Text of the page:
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The County Chronicle

School security officer plunges into the numbing waters of Virginia Beach

School security officer Jacob Dryden decided to bring his support for the Virginia Special Olympics to County, joining Special Olympics Virginia in raising 1.62 million dollars for Special Olympics athletes from the polar plungers. 

Dryden was one of the 3,254 “chillers” who braved the cold waters of Virginia Beach on February 2. For his fifth year in a row, Dryden wanted to show his dedication to the nonprofit organization that helps raise funds for Special Olympics athletes. To raise awareness for his upcoming fundraiser, he came to school best dressed in an inflatable sloth costume. 

During the school day, Dryden wore the sloth costume and visited each classroom to explain to students and staff what the Virginia Special Olympics are, answer any questions students may have, and overall promote awareness for the Special Olympics movement. 

The Virginia Special Olympics holds many different fundraising events, such as the Law Enforcement Torch Run, Dulles plane pull, small fire truck and ambulance pulls, and the biggest, which is the Polar Plunges. 

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Dryden’s polar plunge journey began at his previous job at the Virginia Department of Corrections. “The prison sponsored a local team, and the department made it a memorandum that we had to be involved somehow. I started coaching the powerlifting team and track, then I started doing their fundraising,” Dryden said. He explained that for the little amount of time it took, he truly enjoyed it. 

“I could simply say that I do it every year for the special needs children and adults, and I do, but I do it because when I started doing work with a Special Olympics team, it showed me what a glimpse of true happiness is: these athletes would do anything and everything for anyone, and I feel that in return, not only should I carry that throughout my life, but I should also be willing to go above and beyond trying to help them,” Dryden said.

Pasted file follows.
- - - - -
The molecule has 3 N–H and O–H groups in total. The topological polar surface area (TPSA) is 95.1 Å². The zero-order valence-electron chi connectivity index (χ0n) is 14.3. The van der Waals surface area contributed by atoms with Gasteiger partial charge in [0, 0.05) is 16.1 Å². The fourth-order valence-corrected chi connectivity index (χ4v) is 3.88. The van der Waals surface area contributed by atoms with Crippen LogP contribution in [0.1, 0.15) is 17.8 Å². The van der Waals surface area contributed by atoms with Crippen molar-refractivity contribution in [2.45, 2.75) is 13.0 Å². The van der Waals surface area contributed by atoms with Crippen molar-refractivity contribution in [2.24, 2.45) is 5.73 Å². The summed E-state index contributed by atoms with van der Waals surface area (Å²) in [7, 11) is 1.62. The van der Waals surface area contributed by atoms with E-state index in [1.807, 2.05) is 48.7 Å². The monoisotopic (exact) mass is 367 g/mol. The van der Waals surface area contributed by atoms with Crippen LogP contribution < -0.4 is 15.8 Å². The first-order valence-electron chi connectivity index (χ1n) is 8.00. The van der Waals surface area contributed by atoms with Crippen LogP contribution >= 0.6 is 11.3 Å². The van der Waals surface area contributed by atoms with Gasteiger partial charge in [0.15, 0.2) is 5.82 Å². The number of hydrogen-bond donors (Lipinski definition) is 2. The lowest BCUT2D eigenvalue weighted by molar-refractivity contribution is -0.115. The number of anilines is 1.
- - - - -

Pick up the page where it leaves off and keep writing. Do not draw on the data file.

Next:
The bonds he created with these athletes and the competitive atmosphere in his previous job were the combination that drove Dryden to want to raise as much awareness and money as possible for this organization. This led him to participate in the yearly polar plunges by jumping in waters with temperatures measuring in the negatives. “In Virginia Beach, there are tens of thousands of people lined up ready to jump in, so you are warm until you come back out. It is very rejuvenating, and running into some cold water in the cold weather is a great way to show you how alive you can be,” Dryden said. 

Dryden does not plan to stop anytime soon. 

“Let me win, but if I cannot win, let me be brave at the attempt,” Dryden said.

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About the Contributor
Sophia Casciano
Sophia Casciano, staff writer
Sophia Casciano is a senior at Loudoun County High School and this is her first year on the newspaper staff. Although new to writing articles Sophia loves to write creative pieces and is hoping to carry her love for writing to The County Chronicle. Outside of school she enjoys playing soccer and showing animals in our local 4-H.

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